Why going electric is adapt-or-die situation for East European car industry
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In a steamy foundry behind a century-old Czech brewery, a mechanical arm pours molten aluminum into a two-story robotic mold. Within seconds, gleaming pump covers for diesel engines roll out for inspection.
The state-of-the-art production line at Motor Jikov Group AS in Ceske Budejovice, near the border with Germany and Austria, is running at full speed to deliver orders to Volkswagen AG’s Scania truck unit.
But the upgrades that cost millions of dollars represent more than the success of a well-run midsize business. Executives see them as a matter of life and death in a cutthroat industry gripped by existential dread.
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More than a hundred companies like Motor Jikov are scattered across the Czech Republic, a stronghold of the European auto industry and a pillar of the national economy. They serve factories that churn out cars powered by combustion engines -- and are squeezed by the rise of electric mobility.
“It’s a question of which companies are capable of surviving," Motor Jikov General Manager Miroslav Dvorak said. “For us, this means foremost a huge investment, in order to reach the level of a completely new type of products."
The Czech Republic and Slovakia, its former federation partner, make more cars per person than any other country in the world. The vast web of component-makers employs almost twice as many people as the car factories themselves.
The shakeup of an industry dominated by traditional cars for 120 years is pitting the suppliers against each other, in competition for a shrinking order book. Ultimately, this tectonic change will force them to replace about half of their total output, according to Dvorak.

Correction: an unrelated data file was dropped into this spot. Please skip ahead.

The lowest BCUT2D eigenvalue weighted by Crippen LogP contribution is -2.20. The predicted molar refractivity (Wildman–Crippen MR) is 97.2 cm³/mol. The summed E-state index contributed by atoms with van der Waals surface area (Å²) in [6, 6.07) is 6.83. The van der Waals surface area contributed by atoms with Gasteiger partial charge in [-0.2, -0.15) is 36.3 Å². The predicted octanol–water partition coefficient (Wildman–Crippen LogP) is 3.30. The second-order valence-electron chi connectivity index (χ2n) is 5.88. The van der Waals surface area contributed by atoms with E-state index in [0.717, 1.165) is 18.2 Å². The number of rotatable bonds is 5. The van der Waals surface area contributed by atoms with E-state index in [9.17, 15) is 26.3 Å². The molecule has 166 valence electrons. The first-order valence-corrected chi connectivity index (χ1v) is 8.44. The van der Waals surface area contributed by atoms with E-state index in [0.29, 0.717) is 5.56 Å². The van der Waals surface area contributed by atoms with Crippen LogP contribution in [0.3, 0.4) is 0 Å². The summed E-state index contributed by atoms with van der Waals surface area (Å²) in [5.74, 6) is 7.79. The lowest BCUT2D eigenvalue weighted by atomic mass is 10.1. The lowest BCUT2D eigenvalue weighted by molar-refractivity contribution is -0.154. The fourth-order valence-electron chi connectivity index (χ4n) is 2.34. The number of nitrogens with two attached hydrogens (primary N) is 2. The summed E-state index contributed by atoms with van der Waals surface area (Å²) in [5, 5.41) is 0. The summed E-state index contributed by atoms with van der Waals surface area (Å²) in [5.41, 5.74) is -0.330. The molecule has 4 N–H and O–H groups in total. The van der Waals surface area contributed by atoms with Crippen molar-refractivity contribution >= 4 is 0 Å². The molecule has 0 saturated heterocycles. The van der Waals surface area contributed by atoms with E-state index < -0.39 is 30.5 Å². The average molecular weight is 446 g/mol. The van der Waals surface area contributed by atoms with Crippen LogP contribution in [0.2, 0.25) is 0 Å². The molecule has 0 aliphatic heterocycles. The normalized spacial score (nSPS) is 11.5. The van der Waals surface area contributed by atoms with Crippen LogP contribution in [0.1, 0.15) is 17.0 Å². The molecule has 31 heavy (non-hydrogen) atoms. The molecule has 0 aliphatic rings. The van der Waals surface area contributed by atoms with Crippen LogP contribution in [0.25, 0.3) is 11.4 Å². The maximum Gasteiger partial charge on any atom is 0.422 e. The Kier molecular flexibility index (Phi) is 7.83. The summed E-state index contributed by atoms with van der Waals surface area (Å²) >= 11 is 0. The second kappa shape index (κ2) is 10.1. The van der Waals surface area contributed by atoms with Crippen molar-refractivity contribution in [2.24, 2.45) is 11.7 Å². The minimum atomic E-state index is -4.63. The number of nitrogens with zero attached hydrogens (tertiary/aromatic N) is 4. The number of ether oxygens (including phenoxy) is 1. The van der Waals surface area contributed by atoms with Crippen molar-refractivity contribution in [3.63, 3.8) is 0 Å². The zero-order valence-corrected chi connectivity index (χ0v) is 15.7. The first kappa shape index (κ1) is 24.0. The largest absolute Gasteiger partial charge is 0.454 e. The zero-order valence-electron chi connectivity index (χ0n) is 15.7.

Advancing innovations and tightening environmental norms are upending all corners of the automotive world. Just two weeks ago, Elon Musk announced that Tesla Inc. will build its new factory in Germany, the birthplace of the internal combustion engine.
The trend risks creating economic and social ruptures in the Czech Republic and Slovakia, where automotive investments have been a dominant driver of transformation after the fall of Communism 30 years ago. Attracted by a cheap skilled workforce and proximity to major European markets, foreign investment has built up an industry that churns out millions of cars carrying the Volkswagen, Skoda, Hyundai, Kia, Peugeot and Land Rover logos.
“We are now in quite a dangerous period," Petr Knap, an Ernst & Young’s partner in Prague, told a gathering of auto-industry executives on Nov. 12. “For the next two or three years, things may be evolving. But then we may see big disruptions."
One of the drivers of the change is the European Union’s plan to cut carbon emissions by 40% from 1990 levels within a decade. With the transportation sector the source of nearly a quarter of global greenhouse gases, the Clean Energy Ministerial, a global forum with members including the EU’s largest economies and the U.S., wants to raise the share of electric cars to 30% of the total market by the same time.
At the core of the problem is the fact that electric cars require a fraction of the estimated 2,000 parts needed for an internal combustion engine. That means more competition for fewer parts and a threat to producers specializing on the so-called powertrain, the array of components that make the car run, from the pistons to the axle.
The Czech government estimates that about 40,000 jobs depend on the combustion engine, requiring programs to retrain at least some of those workers for electric platforms.
“The supply chain can’t survive with many participants in their present shape and form," Ernst & Young’s Knap warned.
Even global carmakers with more financial resources will face difficulties to adapt. Half of them aren’t in a strong position to handle the transition requiring a step-change in the production and sales of electric vehicles as well as the level of technological investment, according a report by Moody’s Investors Service.
“Now they want us to change the whole industry," said Robert Kiml, a senior manager at the Czech operation of Toyota Peugeot Citroen Automobile. “Of course, we’re scared. Our suppliers have no clarity whether their business and investments are going to pay off."
About half of Motor Jikov’s annual sales of 2 billion koruna ($86 million) come from products like the pump covers for Scania trucks or lube oil pump houses for Toyota Motor Corp. The company invests 5%-8% of its revenue every year to diversify away from the combustion engine.
Helping with transition is Radomir Hrouda, Motor Jikov’s manager for technical education. His point of pride is a “clean room," where workers pour over documentation and computer readouts. They were testing a mini assembly line to create battery covers for electric cars.
“Some things, we’ll have to toss out and start all over again," he said. “As you can see, the future of electromobility is already here."